OldTimeLefty
11 years ago

joe,
You may have a point, or you may not. However saying “Well we aren’t” is an assertion that is not worth considered response. Say something of substance and I’m sure you’d receive a reply in kind.
Your fellow veteran, US Army, SP5,
OldTimeLefty

Phil
Phil
11 years ago

Joe
I regretted posting the comment about Arlington almost as soon as I hit the post button. I certainly understand the range of emotions expressed by this person’s death. I was only expressing my own and in no way being critical of others. My thoughts were not expressed as clearly as I had hoped. I too think that the effort and mission of killing Bin Laden was justified.

Andrew
Editor
11 years ago

Phil,
I was just getting ready to post a response to your earlier comment that I just finished writing ,unaware of your latest comment, and that I no longer feel the need to post.

Andrew
Editor
11 years ago

I’ll mention that I was trying to find the right word to replace “rejoicing” with in my comment from yesterday, for describing an appropriate reaction to the death Bin Laden, and can’t really find something that wholly captures both parts of the idea of “solemnly celebrating” something.

joe bernstein
joe bernstein
11 years ago

Andrew-maybe “relief” instead of “rejoicing”?
The psychological impact is far and away greater than the actual physical one.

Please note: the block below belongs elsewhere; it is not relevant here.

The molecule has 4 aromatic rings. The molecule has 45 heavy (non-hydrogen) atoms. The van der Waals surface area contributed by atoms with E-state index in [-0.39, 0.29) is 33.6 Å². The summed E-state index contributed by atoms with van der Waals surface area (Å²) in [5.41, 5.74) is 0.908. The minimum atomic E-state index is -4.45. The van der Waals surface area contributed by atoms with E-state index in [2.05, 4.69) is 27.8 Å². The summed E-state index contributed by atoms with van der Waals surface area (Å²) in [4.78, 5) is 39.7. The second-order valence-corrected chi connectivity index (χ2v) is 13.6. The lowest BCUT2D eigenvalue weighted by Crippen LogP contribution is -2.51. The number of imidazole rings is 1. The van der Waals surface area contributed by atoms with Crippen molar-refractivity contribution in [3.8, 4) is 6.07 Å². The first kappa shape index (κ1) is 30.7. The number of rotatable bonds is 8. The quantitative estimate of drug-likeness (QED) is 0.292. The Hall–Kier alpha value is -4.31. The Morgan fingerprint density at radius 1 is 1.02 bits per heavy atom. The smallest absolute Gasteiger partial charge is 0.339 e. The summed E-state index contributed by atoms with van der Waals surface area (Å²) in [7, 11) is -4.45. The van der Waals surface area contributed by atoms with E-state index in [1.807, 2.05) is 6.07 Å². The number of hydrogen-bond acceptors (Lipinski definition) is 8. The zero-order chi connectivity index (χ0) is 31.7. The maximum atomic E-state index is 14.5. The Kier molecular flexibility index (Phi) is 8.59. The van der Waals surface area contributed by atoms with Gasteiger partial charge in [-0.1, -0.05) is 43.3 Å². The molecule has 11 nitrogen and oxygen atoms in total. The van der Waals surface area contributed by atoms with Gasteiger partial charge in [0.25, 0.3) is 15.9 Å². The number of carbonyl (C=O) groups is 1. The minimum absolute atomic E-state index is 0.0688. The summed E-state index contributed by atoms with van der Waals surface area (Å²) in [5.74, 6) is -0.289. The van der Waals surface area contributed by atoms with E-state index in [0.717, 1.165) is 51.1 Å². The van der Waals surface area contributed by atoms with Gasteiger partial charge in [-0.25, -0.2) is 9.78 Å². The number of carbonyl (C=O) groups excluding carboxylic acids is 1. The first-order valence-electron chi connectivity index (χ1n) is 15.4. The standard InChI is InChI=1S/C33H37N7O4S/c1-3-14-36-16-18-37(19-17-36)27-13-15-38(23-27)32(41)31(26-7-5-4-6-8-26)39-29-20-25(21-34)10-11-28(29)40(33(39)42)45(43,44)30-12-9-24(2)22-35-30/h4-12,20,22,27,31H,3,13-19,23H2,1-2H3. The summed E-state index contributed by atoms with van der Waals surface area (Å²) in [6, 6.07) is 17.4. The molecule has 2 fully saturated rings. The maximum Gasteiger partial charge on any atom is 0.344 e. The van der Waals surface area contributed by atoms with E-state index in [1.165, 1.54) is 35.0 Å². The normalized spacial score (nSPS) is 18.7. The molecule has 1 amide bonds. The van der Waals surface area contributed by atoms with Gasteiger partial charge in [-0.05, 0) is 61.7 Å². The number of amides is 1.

Killing OBL didn’t suddenly make us “safe”,but it lifted a cloud of frustration and a sense of helpless rage at this individual who has become the face of terrorism to the West.He became a phantom menace(wasn’t there an SF movie with that title?)always promising destruction and he couldn’t be pinned down.
Conversely, to a certain segment of the Islamic world he was the face of defiance to Western values and the USA in particular.
Therefore,his killing has emotionally uplifted one camp and injured the other.
the actual planning and execution of terrorist acts will continue without the “chairman of the board”(apologies to Sinatra)and we will have to continue to stay at it because this conflict isn’t ending anytime in the forseeable future.
OTL-we have had to do some bad things in wartime,usually in response to atrocities by our enemies.The reason we’re better is that I don’t believe we,as a nation,enjoy the results of Hiroshima or Hamburg.
Al Qaeda revels in mass death and destruction.

Warrington Faust
Warrington Faust
11 years ago

Now, if the FBI can just find Whitey Bulger, my faith will be restored.